The Trojans had all the momentum late in the third quarter and looked like they were on the verge of taking control when back-to-back plays served as potential backbreakers.

On the first play, a Slovis pass went through St. Brown’s hands before being snagged by UCLA safety Stephan Blaylock just inches above the ground for an interception.

On the next play, Thompson-Robinson found tight end Greg Dulcich over the middle for a 69-yard touchdown pass that gave the Bruins a 35-23 lead.

The Trojans rallied once more, making it 35-30 after running back Vavae Malepeai capped a 75-yard drive with a hard-charging 10-yard touchdown run on third and five.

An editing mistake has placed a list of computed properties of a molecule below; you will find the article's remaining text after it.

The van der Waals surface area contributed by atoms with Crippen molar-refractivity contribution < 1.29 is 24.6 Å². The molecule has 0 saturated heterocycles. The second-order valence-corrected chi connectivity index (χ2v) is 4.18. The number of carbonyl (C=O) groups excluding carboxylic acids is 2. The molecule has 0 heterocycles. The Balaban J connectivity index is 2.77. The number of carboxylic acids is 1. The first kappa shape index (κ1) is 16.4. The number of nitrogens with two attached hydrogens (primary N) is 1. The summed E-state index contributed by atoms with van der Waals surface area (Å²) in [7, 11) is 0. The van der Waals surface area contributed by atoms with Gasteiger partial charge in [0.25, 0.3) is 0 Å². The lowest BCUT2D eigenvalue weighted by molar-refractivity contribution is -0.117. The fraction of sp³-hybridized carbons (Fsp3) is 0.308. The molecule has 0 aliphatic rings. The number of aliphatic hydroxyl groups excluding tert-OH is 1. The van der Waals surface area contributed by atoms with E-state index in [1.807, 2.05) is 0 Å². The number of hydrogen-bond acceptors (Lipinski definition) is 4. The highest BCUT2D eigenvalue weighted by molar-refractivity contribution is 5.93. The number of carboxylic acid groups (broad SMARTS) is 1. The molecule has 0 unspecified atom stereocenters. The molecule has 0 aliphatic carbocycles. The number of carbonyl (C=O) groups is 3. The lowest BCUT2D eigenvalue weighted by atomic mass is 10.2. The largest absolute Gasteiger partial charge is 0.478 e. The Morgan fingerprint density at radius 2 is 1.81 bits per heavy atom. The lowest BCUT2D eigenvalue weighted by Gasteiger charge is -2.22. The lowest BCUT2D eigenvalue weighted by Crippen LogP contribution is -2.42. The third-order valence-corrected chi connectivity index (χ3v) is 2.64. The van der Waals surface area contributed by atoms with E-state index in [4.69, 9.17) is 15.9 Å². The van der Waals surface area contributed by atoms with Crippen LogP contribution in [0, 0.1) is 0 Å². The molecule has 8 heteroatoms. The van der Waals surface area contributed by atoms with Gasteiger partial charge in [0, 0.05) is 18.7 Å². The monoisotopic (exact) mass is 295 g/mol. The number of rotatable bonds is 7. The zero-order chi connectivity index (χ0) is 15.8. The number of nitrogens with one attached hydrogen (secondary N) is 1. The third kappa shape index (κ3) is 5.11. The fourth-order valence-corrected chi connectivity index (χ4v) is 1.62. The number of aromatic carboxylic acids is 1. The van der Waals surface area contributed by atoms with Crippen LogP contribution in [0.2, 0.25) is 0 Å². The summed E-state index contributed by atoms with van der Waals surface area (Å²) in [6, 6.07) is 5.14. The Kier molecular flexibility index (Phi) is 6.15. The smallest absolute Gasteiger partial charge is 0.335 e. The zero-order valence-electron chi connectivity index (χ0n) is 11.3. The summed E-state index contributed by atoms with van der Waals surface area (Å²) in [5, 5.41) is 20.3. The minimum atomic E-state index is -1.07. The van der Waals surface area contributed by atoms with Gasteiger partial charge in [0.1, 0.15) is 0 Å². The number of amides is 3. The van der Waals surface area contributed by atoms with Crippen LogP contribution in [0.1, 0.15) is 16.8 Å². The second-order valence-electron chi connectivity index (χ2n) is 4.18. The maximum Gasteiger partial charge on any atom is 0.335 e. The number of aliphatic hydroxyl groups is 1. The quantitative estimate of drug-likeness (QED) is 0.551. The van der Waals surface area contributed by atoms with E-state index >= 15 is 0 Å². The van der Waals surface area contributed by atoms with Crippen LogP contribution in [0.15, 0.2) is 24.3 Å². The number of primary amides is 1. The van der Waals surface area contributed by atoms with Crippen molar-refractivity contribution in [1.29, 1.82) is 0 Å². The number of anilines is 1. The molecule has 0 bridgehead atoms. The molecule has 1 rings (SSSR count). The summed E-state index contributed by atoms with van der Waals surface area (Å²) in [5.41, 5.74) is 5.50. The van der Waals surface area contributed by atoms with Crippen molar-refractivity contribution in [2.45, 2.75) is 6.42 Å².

They were just getting started.

One year after he threw for a school-record 515 yards and four touchdowns against the Bruins, Slovis tallied 344 yards and five touchdowns. The Trojans also rediscovered their running game one week after mustering five yards on the ground against Washington State, with Malepeai gaining 110 yards and a touchdown in 19 carries.

The Bruins were hurt by two special teams breakdowns, including a botched punt in which Luke Akers fumbled after taking too long to get the ball off. UCLA also gave up the long kickoff return in the final minute after R.J. Lopez had boomed every other kickoff for a touchback.

The devastation spread to all corners of a silent locker room afterward, the Bruins lost in thought about what might have been.

“I’d say it was the quietest it’s ever been,” Thompson-Robinson said. “This isn’t a normal game and this isn’t a normal loss.”

This story originally appeared in Los Angeles Times.